DEFINITION of 'Put Warrant'

A put warrant is a type of security that gives the holder the right (but not the obligation) to sell a given quantity of an underlying asset for a specified price on or before a specified date. A put warrant is a company-issued option to sell back to the issuer a specified number of shares of the company's common stock at a particular price sometime in the future.

BREAKING DOWN 'Put Warrant'

There are two types of warrants — put warrants and call warrants. All warrants have an expiration date — the last day that the rights of the warrant can be exercised. If a warrant is not exercised before the expiration date, it becomes worthless. A put warrant's exercise price (also called the strike price) is the price at which the holder can sell the warrant. Both put and call warrants are classified by their exercise style. American warrants can be exercised anytime on or before the expiration date; European warrants can only be exercised on the day of expiration. Investors can use put warrants to hedge against falling share values of stock held in their portfolios.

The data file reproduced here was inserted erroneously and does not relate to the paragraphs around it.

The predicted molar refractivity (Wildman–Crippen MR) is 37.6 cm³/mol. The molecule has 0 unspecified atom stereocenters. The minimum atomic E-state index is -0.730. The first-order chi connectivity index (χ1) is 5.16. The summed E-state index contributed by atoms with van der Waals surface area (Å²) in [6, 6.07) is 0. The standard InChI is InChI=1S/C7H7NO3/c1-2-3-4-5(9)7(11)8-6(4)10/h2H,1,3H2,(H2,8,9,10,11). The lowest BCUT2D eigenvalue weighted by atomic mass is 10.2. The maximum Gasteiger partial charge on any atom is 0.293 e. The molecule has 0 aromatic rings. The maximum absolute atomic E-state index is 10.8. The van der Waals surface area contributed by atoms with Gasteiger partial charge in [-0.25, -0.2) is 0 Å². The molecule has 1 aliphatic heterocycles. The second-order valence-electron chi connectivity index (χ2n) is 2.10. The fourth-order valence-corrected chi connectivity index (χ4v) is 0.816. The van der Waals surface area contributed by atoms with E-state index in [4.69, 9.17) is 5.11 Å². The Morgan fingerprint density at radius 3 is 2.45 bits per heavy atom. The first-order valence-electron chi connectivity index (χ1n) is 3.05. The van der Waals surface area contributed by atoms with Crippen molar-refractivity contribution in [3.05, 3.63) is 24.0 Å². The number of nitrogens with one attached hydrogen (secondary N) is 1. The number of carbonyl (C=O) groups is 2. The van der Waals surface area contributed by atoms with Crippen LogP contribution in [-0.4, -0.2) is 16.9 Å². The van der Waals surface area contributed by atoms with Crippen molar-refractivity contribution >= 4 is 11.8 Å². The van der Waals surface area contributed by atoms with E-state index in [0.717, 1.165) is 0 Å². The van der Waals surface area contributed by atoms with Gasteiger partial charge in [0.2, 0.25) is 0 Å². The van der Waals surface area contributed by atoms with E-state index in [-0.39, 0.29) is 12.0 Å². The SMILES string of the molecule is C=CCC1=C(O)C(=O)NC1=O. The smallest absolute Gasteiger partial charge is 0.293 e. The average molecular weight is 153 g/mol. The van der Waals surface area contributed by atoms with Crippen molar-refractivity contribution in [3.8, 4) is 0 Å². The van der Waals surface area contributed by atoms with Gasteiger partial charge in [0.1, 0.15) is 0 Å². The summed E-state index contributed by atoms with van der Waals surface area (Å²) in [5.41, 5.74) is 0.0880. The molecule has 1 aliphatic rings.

Similarities and Differences Between a Put Warrant and Put Option

Both put warrants and put options give the holder the right (but not obligation) to sell an underlying stock on or before expiration date at a strike price. They will be "in-the-money" if the price of the underlying stock is below the exercise price. Conversely, they will be "out-of-the-money" if the price of the stock is above the strike price. However, unlike options, which are traded on an exchange among investors, warrants are issued by companies and if investors exercise the put warrants, they sell them back to the companies. Another fundamental difference between a put warrant and put option is that the expiration term for a warrant can last up to 15 years. Option expiry dates are much shorter; the vast majority are within 12 months.

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RELATED FAQS
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